27 September 2023

Up close and personal: Supporting workmates with personal issues

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Michelle Bakjac* finds that workplace adjustments — some very minor and at no cost — can make a huge difference to an employee going through a personal crisis.

I have recently been providing several organisations with training to support both staff and leaders manage mental health and wellbeing in the workplace.

Often, I am asked what workplace adjustments can be made to enhance opportunities to promote mental health.

As a result I really enjoyed reading this article by United Kingdom workplace wellbeing expert, Emma Mamo.

In it she said that workplace adjustments for mental health are often quite small, simple, practical and cost-effective.

They could include everything from offering rooms for quiet work, to starting a buddy system.

Often the change isn’t physical, but about attitude, expectation or communication.

At an organisational level, it is important to have clear policies in place that detail what workplace adjustments are available.

Advice should be provided to line managers on how to support employees who are experiencing poor mental health especially if they need to take time off.

Support measures are crucial for employees and can help to reduce the length of mental health-related absence.

Offering a phased return to work can be helpful too.

Some organisations have policies on leave of absence and extra leave to enable staff who are experiencing a personal crisis to take some time away from work.

A short period of unpaid leave can be effective in supporting people experiencing poor mental health triggered by a life event such as bereavement or relationship breakdown.

Poor mental health is likely to be a hidden disability and many people are reluctant to disclose a mental health problem.

In this case it is good practice for an employer to make adjustments for someone experiencing poor mental health even if they do not necessarily have a disability under the Equality Act.

The Act’s definition of a disability refers to ‘long-term’, meaning 12 months or more.

Because many mental health problems can fluctuate, the law doesn’t adequately protect some people who may still need appropriate support and adjustments at work.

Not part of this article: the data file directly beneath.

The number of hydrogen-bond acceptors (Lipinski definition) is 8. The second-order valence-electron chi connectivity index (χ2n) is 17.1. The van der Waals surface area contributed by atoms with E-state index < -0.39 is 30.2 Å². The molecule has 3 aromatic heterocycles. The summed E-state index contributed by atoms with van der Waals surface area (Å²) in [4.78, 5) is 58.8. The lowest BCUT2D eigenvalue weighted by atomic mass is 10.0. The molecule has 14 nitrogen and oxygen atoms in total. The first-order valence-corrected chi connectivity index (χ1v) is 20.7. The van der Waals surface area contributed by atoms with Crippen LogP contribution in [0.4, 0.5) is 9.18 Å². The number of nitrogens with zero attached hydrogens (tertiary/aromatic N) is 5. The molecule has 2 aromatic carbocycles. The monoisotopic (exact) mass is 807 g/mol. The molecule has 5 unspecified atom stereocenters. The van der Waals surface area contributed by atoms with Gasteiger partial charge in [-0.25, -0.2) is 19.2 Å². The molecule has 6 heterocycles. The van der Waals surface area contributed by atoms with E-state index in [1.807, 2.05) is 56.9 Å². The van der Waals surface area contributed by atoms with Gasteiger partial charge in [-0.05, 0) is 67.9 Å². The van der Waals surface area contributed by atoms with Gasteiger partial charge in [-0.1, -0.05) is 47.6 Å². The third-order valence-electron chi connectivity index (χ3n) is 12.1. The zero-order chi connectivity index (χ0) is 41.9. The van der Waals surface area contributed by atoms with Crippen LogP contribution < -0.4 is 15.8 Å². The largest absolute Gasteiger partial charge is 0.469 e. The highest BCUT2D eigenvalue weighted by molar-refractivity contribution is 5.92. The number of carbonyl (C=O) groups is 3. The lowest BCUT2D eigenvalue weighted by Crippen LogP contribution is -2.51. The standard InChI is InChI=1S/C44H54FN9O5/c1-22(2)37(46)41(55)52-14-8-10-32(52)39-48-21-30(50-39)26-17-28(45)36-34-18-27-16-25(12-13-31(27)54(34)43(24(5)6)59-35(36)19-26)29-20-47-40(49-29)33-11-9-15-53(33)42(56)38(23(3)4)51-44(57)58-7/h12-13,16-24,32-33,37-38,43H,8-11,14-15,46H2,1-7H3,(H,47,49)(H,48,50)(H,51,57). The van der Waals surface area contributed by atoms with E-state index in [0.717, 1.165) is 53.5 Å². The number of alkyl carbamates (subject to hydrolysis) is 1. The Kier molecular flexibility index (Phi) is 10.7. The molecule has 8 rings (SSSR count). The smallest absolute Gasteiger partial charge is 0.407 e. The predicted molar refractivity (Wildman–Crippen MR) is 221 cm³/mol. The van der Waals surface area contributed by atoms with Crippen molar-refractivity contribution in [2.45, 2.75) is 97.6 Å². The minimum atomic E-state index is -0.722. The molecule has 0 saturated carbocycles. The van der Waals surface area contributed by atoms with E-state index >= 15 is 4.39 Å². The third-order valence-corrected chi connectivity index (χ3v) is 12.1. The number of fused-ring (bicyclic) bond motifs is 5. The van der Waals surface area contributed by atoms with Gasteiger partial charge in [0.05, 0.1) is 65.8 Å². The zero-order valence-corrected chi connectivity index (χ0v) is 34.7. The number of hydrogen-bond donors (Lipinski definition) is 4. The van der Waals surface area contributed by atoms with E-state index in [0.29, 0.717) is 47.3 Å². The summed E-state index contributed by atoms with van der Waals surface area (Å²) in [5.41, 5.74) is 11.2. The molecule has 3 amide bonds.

While voluntary and agreed adjustments are supportive, it’s important that people are not treated differently or asked to do things that others are not required to.

This could be keeping extra detailed time sheets as an example.

Being micro-managed or made to account for all of your time can be counter-productive and damage self-esteem.

It may also be discriminatory.

Ensure there are regular ongoing opportunities to monitor and review what’s going well and what’s not working.

This ensures the support and adjustments are helping and can be tweaked if they aren’t quite right.

Below are some types of adjustments that may help to support employees to manage their mental health at work.

They are not prescriptive but examples of what many employees have found useful.

This list could act as a prompt for line managers and employees exploring symptoms and support needs together.

However, it is important to always be guided by what the person experiencing poor mental health says will help them as it can be quite individual.

The goal is to give control rather than take it away.

The examples include: Flexible working or changes to start and finish times; time off for appointments, at short notice if needed; working from home; relaxing absence rules for those with disability-related absence; phased return to work.

Changes to role (temporary or permanent); temporary reallocation of some tasks; redeployment to a more suitable role; change of workspace — quieter, less busy, dividing screens; quiet rooms so people can take some time out; lightbox or seat with more natural light.

Equal amount of break time, but in shorter, more frequent chunks; extra training or coaching (during work hours); increased supervision or support with managing workload; mentor or buddy systems (formal or informal), and mediation if there are difficulties between colleagues.

* Michelle Bakjac is an Adelaide-based psychologist, organisational consultant, coach, speaker and facilitator. She can be contacted at [email protected].

This article first appeared on the Bakjac Consulting website.

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